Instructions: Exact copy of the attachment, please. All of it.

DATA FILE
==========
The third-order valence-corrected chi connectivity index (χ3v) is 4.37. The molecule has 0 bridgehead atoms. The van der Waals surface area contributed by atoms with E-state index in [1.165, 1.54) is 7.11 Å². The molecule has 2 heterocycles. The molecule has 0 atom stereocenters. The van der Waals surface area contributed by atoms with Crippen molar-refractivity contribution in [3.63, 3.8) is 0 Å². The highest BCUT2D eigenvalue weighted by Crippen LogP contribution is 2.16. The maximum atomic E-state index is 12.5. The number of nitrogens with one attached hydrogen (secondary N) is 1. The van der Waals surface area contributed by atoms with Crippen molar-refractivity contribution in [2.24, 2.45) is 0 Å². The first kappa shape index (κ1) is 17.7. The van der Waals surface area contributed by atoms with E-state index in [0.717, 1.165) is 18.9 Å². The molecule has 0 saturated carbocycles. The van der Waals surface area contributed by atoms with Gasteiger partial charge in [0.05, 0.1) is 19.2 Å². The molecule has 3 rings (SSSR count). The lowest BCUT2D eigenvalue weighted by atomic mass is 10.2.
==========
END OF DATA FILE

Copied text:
The third-order valence-corrected chi connectivity index (χ3v) is 4.37. The molecule has 0 bridgehead atoms. The van der Waals surface area contributed by atoms with E-state index in [1.165, 1.54) is 7.11 Å². The molecule has 2 heterocycles. The molecule has 0 atom stereocenters. The van der Waals surface area contributed by atoms with Crippen molar-refractivity contribution in [3.63, 3.8) is 0 Å². The highest BCUT2D eigenvalue weighted by Crippen LogP contribution is 2.16. The maximum atomic E-state index is 12.5. The number of nitrogens with one attached hydrogen (secondary N) is 1. The van der Waals surface area contributed by atoms with Crippen molar-refractivity contribution in [2.24, 2.45) is 0 Å². The first kappa shape index (κ1) is 17.7. The van der Waals surface area contributed by atoms with E-state index in [0.717, 1.165) is 18.9 Å². The molecule has 0 saturated carbocycles. The van der Waals surface area contributed by atoms with Gasteiger partial charge in [0.05, 0.1) is 19.2 Å². The molecule has 3 rings (SSSR count). The lowest BCUT2D eigenvalue weighted by atomic mass is 10.2.